With New Year’s Eve just around the corner, you may be thinking about heading out for some fun with your friends. If your plans include drinking, though, you must be careful not to drive. After all, Wisconsin has some tough penalties for operating a vehicle while intoxicated.

If you drive drunk, you are apt to find yourself in handcuffs. While never driving after you have been drinking is a way to avoid legal trouble, you should also understand how OWI arrests typically occur. 

Roadside stops 

Law enforcement personnel must enforce traffic laws. As such, if they suspect a driver is not following certain provisions, they may stop the vehicle to either confirm or dispel their suspicions. Before doing so, they must have reasonable suspicion that you are violating the law. Reasonable suspicion does not have to be much. Officers also do not need to suspect that you are driving drunk. Even a broken taillight or missed signal are probably sufficient.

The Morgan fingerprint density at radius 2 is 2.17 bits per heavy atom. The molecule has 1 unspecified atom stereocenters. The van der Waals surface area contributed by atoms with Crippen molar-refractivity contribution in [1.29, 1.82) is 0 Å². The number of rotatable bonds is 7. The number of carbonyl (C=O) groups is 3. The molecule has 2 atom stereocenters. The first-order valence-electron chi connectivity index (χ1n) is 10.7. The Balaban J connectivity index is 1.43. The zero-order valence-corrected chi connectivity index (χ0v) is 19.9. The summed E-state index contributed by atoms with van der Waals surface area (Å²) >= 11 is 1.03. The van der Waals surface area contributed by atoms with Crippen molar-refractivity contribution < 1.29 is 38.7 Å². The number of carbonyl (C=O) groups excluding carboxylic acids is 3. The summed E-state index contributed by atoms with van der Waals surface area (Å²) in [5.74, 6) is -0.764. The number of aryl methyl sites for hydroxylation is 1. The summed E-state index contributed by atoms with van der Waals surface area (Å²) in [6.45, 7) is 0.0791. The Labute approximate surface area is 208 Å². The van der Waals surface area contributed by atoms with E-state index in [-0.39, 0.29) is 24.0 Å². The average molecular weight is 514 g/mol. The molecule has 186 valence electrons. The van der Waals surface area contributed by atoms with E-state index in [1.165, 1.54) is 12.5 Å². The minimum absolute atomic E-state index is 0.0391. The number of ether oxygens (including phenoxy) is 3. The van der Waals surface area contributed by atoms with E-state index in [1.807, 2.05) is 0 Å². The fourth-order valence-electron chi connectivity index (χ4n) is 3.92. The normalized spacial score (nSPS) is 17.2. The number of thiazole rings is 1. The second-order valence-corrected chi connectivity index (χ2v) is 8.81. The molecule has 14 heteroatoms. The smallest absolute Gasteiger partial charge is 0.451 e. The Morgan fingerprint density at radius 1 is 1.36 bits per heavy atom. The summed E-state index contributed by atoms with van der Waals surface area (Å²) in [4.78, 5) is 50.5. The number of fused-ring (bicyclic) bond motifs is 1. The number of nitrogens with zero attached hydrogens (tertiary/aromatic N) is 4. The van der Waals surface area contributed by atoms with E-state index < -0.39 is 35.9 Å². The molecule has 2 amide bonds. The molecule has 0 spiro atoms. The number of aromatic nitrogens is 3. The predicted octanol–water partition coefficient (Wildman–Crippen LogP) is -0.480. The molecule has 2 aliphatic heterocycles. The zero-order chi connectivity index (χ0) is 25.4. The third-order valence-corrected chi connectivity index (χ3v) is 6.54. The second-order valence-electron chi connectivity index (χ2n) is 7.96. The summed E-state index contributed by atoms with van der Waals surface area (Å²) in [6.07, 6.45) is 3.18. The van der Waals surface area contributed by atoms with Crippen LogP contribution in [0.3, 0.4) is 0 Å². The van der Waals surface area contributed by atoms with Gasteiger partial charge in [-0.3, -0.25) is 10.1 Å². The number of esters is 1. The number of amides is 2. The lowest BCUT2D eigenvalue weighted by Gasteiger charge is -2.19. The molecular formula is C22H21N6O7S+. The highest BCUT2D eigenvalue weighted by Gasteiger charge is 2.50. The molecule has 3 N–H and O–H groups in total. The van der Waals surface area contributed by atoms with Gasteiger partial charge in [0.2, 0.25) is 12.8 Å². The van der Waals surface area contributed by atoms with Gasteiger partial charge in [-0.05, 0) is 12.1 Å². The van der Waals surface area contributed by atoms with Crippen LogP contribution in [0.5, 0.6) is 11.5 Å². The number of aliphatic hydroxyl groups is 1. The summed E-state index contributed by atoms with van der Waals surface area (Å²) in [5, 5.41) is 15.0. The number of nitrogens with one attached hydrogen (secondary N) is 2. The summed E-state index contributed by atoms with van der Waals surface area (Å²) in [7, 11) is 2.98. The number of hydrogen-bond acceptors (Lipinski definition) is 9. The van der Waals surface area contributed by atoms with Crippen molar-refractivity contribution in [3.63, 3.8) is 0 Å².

Observed conduct 

In Wisconsin, you do not have to be driving to face arrest for an OWI offense. On the contrary, state statutes contemplate that operating a motor vehicle involves any conduct that shows control over the vehicle. If, for example, you start your car and sleep in the driver’s seat, you have probably met the elements of an OWI. Accordingly, if officers observe this type of conduct, you may need to aggressively defend yourself against OWI charges. 

Sobriety checkpoints 

If you frequently travel outside the Badger State, you may eventually see a sobriety checkpoint. Police use this enforcement tool to check the sobriety of all drivers passing a certain stretch of roadway. Sobriety checkpoints are not legal in Wisconsin, as a state statute expressly prohibits them. Therefore, officers should not arrest you for an OWI at a sobriety checkpoint.

To avoid the legal consequences of an OWI, you should not drink and drive on New Year’s Eve or any other time. Nonetheless, by understanding how OWI arrests usually happen, you can better plan for staying out of jail.